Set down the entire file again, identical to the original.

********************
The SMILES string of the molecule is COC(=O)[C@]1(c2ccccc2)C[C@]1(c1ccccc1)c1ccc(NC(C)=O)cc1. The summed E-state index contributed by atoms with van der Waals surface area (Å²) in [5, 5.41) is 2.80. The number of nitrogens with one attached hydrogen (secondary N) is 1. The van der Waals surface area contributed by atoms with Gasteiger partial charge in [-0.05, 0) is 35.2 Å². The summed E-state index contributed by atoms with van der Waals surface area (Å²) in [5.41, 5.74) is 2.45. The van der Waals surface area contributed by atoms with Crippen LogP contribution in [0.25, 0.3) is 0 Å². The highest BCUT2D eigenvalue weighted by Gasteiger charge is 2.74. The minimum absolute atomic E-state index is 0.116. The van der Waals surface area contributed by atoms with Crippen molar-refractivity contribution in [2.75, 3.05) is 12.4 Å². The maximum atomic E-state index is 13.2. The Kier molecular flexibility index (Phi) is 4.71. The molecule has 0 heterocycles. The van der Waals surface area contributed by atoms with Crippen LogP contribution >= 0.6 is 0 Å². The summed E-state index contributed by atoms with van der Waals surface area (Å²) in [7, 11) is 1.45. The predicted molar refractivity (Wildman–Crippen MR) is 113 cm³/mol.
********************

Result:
The SMILES string of the molecule is COC(=O)[C@]1(c2ccccc2)C[C@]1(c1ccccc1)c1ccc(NC(C)=O)cc1. The summed E-state index contributed by atoms with van der Waals surface area (Å²) in [5, 5.41) is 2.80. The number of nitrogens with one attached hydrogen (secondary N) is 1. The van der Waals surface area contributed by atoms with Gasteiger partial charge in [-0.05, 0) is 35.2 Å². The summed E-state index contributed by atoms with van der Waals surface area (Å²) in [5.41, 5.74) is 2.45. The van der Waals surface area contributed by atoms with Crippen LogP contribution in [0.25, 0.3) is 0 Å². The highest BCUT2D eigenvalue weighted by Gasteiger charge is 2.74. The minimum absolute atomic E-state index is 0.116. The van der Waals surface area contributed by atoms with Crippen molar-refractivity contribution in [2.75, 3.05) is 12.4 Å². The maximum atomic E-state index is 13.2. The Kier molecular flexibility index (Phi) is 4.71. The molecule has 0 heterocycles. The van der Waals surface area contributed by atoms with Crippen LogP contribution >= 0.6 is 0 Å². The summed E-state index contributed by atoms with van der Waals surface area (Å²) in [7, 11) is 1.45. The predicted molar refractivity (Wildman–Crippen MR) is 113 cm³/mol.